Because that’s the rub of discipline—there are no shortcuts. I can’t bend the calendar to skip the next however many weeks, months, years any more than I can wake up 30lbs lighter tomorrow. I can’t make anything happen, except to do what I say I’m going to do, when I say I’m going to do it, every time something hits my desk. I’ll do that tomorrow. And the next day. And the next. Until my actions produce different fruit than they have in the past.

One painful duty fulfilled makes the next plainer and easier.
—Helen Keller, The Story of My Life

I am tired of words. And I say that with the knowledge that they are integral to my daily life, not just for communicating but quite literally forming the foundation of my livelihood. But words are easy, and they come easy. And while sometimes they are true, words are just tools, means to ends. Sometimes they lie. Sometimes they cower in the gray in-between. And sometimes they die, full of intention and promise.

What you do speaks so loud that I cannot hear what you say.
—Ralph Waldo Emerson

I’m aiming for discipline. And aim is at least both word and action.


  1. Oooohhhh. Today, we came upon one of my favorite ‘core sayings’ of George MacDonald, a contemporary of C.S. Lewis, during our devotion time. “When a man’s will once begins to aspire, it will soon find that action must precede feeling in order for him to know the foundation of feeling.”

    I think another way of saying the same thing is just act until the action becomes the belief. If you set the goal, do the actions that precede, which say to the world you are serious, even if you are not sure. The action will become the belief. In the Christian world, we sometimes call that faith.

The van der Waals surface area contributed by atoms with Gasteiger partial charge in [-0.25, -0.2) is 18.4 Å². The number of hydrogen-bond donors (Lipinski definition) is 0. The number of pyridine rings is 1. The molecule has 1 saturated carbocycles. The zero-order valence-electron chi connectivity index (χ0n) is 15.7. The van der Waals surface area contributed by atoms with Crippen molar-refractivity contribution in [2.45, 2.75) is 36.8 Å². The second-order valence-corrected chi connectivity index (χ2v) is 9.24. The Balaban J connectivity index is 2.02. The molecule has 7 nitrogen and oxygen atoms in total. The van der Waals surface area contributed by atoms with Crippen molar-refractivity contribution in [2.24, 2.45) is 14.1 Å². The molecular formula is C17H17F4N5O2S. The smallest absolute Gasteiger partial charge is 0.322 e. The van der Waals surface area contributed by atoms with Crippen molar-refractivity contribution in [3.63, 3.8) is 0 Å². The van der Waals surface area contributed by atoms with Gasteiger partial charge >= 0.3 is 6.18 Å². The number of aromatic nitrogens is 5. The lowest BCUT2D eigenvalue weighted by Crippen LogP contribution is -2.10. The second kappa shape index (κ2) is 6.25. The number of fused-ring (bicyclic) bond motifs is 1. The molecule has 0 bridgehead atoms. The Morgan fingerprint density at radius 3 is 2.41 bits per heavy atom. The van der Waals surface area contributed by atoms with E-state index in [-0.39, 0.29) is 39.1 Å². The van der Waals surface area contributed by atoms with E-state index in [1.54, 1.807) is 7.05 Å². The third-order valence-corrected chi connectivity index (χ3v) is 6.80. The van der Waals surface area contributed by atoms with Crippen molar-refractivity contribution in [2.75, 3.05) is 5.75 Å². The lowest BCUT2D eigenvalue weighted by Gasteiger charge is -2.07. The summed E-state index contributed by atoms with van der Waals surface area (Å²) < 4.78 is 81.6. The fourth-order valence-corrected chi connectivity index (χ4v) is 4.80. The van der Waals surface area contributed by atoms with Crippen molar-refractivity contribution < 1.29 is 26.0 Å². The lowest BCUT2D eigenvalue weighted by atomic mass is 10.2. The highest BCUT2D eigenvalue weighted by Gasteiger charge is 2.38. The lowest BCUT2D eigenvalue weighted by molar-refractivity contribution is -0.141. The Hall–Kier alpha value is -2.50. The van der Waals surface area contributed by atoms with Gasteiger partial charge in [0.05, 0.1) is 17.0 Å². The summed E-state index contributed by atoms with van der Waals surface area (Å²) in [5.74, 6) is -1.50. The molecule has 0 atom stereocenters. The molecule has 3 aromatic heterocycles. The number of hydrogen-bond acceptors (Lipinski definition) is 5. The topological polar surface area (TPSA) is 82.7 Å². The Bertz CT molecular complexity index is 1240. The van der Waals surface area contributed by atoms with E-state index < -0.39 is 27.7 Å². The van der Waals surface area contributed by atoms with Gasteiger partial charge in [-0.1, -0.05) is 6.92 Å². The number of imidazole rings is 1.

I am not very good at getting myself in gear to make my desire reality. But I have been trying so hard these last few years to listen to my beliefs and make my actions fit, even if I am not so sure I am on the right track. It seems to be working. I ask for a lot of help.

    I found out I was trying to do too much under my own strength.

    I believe in you.

  2. Eddie Staples

    Excellent. Thanks for sharing!

  3. Wow this is an excellent article! It’s exactly in line with my recent thoughts on discipline (http://iheart.stephyharrison.com/2012/09/07/long-suffering/). I have been studying Hebrews 12 lately, and have been choosing an attitude that takes satisfaction in hardship because of the fruit it produces (as opposed to avoiding it).

    I enjoy your blog, and I admire the work put into Newspring. Posts like this inspire me to step up in my work ethic.

  4. Matt Parsons

    Dude…please write a book.

    That’s all.


  5. Thank you for this. Thank you for being transparent, honest and incredibly eloquent! This is challenging and encouraging. Thank you!

  6. Euan

    Really appreciate your honesty in this article Joshua. I know that my failure to manage self has hamstrung not just what I do, but in many ways who I am, and as you say, less responsibility is given. I’m grateful for having people around me I trust who challenge and encourage me and speak into my life right into the difficult to hear places. Throw off the shackles that so easily ensnare! Keep going matey!

  7. I am a full time Christian counselor and talk about the importance of developing spiritual disciplines with my clients. We live in a microwave-oriented, fast food society in many ways and that often translates into our walk with the Lord. Thank you for the insights!

  8. “discipline is remembering what you want”
    I love this. It is simple, but not easy. I set reminders in my calendar to restate my goals, otherwise, I would never get back on track.
    It is an eloquent post, thanks.